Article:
J R Soc Interface 2017 07;14(132)
Department of Bioengineering, University of Pittsburgh, PA, USA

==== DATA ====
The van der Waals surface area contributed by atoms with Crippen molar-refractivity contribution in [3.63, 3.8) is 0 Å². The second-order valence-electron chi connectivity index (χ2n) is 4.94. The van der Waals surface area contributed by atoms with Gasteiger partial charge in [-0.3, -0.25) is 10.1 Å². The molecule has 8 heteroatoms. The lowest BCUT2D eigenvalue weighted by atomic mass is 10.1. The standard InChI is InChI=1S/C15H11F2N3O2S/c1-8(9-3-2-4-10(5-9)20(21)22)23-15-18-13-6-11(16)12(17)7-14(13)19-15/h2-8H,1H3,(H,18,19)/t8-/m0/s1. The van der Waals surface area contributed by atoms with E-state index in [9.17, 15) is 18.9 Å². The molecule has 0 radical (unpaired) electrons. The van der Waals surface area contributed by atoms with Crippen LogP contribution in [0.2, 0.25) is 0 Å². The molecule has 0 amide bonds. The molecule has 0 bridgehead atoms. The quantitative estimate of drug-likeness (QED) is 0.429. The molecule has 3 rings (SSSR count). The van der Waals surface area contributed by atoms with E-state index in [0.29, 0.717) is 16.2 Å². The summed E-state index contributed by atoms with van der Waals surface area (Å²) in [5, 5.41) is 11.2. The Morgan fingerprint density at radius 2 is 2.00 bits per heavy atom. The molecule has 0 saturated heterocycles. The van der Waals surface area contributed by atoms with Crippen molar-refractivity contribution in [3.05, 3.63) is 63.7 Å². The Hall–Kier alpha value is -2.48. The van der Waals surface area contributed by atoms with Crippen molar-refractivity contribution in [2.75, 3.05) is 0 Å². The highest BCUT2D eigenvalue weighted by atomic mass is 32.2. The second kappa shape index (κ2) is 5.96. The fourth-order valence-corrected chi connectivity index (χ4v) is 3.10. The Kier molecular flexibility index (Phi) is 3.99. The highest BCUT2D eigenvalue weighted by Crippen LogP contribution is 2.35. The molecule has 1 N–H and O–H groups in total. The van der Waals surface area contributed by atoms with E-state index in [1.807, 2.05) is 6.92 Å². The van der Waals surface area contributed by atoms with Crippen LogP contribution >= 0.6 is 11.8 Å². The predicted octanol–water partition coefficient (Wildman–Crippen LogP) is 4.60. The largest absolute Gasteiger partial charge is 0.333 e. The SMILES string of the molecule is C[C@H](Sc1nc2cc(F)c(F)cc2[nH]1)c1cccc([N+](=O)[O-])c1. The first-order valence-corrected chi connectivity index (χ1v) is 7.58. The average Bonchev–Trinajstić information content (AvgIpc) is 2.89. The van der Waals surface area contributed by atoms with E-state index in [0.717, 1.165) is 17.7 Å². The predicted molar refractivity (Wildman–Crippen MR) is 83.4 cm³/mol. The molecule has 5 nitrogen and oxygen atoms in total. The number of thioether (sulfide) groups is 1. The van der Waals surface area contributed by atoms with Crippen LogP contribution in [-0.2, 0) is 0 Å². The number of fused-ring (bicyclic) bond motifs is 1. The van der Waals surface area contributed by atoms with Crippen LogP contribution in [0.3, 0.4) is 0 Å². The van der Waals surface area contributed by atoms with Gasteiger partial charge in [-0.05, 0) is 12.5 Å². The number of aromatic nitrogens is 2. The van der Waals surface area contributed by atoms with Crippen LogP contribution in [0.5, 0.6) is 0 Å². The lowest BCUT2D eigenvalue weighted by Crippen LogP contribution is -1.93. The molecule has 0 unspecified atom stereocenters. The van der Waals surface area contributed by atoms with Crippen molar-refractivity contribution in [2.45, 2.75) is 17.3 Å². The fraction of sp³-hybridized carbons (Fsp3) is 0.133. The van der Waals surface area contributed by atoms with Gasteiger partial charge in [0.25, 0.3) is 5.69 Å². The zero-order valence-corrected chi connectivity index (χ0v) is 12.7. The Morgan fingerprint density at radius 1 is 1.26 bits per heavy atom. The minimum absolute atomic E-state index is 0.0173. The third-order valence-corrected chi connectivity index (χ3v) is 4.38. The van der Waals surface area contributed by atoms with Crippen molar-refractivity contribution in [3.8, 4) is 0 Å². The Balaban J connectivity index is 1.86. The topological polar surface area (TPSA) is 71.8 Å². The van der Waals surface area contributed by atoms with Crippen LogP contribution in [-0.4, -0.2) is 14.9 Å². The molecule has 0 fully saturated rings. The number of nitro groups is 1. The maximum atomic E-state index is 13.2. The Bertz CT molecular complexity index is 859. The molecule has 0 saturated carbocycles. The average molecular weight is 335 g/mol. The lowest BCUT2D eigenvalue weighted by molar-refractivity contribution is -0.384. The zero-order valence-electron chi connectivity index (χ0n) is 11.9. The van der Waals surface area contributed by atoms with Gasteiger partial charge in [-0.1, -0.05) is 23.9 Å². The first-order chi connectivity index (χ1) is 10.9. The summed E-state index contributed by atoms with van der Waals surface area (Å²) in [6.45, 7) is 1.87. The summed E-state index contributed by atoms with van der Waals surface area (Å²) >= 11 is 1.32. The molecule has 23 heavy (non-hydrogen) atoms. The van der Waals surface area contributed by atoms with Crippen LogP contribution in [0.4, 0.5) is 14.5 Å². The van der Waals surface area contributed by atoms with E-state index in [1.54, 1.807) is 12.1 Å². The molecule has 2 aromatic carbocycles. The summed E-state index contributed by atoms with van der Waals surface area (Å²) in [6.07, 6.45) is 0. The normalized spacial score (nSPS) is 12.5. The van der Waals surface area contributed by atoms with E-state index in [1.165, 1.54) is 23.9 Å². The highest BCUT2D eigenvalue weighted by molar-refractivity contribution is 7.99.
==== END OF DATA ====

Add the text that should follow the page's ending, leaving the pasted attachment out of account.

A fundamental mechanism of tissue regeneration from biodegradable synthetic acellular vascular grafts is the effective interplay between graft degradation, erosion and the production of extracellular matrix. In order to understand this crucial process of graft erosion and degradation, we conducted an investigation of grafts ( = 4 at days 1, 4, 7, 10 each) exposed to enzymatic degradation. Herein, we provide constitutive relationships for mass loss and mechanical properties based on much-needed experimental data. Furthermore, we formulate a mathematical model to provide a physics-based framework for understanding graft erosion. A novel finding is that despite their porous nature, grafts lost mass exponentially via surface erosion demonstrating a 20% reduction in outer diameter and no significant change in apparent density. A diffusion based, concentration gradient-driven mechanistic model of mass loss through surface erosion was introduced which can be extended to an setting through the use of two degradation parameters. Furthermore, notably, mechanical properties of degrading grafts did not scale with mass loss. Thus, we introduced a damage function scaling a neo-Hookean model to describe mechanical properties of the degrading graft; a refinement to existing mass-dependent growth and remodelling (G&R) models. This framework can be used to improve accuracy of well-established G&R theories in biomechanics; tools that predict evolving structure-function relationships of neotissues and guide graft design.